However the true delight of any screened porch is the sensation of being external, without the rainwater, blazing sunshine, or insects. That’s an event that isn’t thought in even the most highly glazed “Florida rooms”. From the common problem to overdo a screened porch, to include more columns than necessary or even to use a half-height wall about the perimeter. Whatever creates physical or aesthetic separation between your outside and inside erodes the illusion. The very best screened porches are as translucent as possible.
Finding the ideal location for a screened porch can be challenging, especially on small suburban lots. Generally, the screened porch should be linked to some other family gathering area and near your kitchen, with views of the backyard or garden. But how to achieve that without obstructing the views from other rooms? Again, transparency is the main element. Make the displays as large as possible and the roof high, put in a skylight or two, and you will still have a good view in the house.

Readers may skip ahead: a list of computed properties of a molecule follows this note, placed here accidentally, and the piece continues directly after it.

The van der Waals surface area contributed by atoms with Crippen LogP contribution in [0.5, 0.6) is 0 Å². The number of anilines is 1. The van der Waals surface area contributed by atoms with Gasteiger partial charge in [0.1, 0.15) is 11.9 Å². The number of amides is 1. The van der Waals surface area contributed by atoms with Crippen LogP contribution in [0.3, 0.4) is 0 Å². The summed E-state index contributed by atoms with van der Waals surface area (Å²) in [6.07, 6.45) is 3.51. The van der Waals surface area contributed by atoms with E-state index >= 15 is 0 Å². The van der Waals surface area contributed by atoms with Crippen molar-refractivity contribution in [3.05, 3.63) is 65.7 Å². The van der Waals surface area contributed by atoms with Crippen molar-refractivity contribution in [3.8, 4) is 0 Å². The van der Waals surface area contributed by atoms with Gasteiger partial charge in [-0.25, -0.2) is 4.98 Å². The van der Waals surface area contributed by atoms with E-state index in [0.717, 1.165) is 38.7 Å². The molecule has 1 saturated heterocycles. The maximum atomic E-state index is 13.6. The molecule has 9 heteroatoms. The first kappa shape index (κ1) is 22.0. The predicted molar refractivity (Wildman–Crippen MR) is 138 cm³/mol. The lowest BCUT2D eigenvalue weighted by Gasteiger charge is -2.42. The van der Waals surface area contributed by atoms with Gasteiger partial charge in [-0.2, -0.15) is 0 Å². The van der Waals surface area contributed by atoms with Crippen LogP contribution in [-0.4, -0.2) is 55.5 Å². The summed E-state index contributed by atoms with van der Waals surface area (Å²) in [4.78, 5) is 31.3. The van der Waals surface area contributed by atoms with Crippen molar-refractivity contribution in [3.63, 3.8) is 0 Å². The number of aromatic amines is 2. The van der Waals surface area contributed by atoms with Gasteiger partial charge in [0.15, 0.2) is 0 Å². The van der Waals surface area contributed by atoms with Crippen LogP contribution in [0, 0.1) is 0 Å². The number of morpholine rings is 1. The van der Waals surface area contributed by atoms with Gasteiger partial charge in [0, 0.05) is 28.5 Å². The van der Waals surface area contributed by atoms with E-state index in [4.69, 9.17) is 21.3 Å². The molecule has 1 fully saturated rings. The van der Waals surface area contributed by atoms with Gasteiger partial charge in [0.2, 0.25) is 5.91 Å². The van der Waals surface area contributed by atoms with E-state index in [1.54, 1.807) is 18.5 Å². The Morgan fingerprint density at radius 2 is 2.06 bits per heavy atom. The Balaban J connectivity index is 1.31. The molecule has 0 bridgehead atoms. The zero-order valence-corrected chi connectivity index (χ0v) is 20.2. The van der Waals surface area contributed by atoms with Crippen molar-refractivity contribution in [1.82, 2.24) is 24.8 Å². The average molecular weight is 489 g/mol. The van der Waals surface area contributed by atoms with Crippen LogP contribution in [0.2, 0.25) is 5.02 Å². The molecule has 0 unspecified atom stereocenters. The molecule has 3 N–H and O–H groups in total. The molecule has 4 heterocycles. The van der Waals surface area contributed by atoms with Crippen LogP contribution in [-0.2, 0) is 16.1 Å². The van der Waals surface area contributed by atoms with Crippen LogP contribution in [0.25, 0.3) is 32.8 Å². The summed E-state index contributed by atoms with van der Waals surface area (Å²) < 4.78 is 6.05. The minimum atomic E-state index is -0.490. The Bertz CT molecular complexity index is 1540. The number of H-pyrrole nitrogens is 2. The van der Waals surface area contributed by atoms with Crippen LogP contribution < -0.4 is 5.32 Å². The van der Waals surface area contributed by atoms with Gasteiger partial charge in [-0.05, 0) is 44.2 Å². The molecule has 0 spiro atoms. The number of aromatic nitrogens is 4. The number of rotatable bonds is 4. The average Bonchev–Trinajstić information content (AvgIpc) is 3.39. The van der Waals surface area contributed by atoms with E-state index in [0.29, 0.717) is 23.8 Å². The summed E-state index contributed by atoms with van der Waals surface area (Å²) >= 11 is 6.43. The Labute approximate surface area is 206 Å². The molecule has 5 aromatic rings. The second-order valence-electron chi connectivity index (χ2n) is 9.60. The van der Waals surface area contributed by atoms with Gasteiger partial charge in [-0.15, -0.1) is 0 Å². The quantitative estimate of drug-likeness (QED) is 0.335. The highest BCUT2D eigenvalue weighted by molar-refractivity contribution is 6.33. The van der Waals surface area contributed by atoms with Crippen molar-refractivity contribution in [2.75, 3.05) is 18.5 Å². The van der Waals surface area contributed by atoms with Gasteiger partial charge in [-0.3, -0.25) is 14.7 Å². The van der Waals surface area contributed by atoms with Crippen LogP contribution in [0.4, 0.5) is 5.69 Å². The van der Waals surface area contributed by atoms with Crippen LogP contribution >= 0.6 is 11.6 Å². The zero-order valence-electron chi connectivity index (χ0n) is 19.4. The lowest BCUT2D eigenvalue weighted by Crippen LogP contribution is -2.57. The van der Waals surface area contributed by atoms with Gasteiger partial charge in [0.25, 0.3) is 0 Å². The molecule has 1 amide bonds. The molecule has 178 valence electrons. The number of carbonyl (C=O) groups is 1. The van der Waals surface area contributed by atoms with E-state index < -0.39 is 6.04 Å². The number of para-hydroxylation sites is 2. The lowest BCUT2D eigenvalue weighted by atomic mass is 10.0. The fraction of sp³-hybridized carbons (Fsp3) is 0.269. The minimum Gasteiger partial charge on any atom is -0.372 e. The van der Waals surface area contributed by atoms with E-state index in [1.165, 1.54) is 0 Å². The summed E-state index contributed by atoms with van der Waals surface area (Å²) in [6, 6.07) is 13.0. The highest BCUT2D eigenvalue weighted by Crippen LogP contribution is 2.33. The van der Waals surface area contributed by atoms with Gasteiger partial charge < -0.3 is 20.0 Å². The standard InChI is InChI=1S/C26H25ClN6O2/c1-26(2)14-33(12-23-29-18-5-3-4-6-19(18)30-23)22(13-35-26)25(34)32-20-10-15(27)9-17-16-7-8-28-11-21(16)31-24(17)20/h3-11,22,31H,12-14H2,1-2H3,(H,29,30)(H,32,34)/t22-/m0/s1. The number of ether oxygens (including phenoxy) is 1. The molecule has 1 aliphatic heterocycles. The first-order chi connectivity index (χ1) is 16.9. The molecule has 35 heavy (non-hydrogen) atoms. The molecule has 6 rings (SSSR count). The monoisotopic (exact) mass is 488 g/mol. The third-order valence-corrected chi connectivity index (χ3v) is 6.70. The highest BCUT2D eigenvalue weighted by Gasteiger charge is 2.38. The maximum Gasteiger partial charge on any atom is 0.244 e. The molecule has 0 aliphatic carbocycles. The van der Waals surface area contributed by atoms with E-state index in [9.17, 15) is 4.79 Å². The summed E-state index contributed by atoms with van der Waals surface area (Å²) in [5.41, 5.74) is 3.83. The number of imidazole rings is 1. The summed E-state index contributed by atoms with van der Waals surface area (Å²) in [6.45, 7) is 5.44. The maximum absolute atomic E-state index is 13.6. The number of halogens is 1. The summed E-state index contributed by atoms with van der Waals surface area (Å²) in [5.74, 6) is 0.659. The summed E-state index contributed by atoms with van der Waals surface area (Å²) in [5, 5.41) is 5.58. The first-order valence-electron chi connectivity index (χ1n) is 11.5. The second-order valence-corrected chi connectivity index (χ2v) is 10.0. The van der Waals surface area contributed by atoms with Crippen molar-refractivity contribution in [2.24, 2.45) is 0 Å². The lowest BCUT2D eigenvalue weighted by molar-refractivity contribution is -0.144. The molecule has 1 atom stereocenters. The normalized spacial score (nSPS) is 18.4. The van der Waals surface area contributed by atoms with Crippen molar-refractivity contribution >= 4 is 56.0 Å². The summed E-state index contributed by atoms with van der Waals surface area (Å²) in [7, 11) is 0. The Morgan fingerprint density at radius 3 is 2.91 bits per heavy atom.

Materials for a screened porch should be chosen first for architectural compatibility with the home, and second for longevity. In case the porch is usually to be painted, make sure you choose a varieties and quality of timber that will carry coloring well. Cedar, redwood, and other European softwoods are great for coloring adhesion. Cedar and redwood are also known because of their natural amount of resistance to bugs and rot.
Other choices for the porch’s shape include pressure-treated lumber and many recently launched simulated solid wood products created from differing proportions of post-consumer recycled plastics and waste products wood fibres. These “polymer-lumber” materials offer excellent rot and insect level of resistance, and finally weather to a nice gray color.
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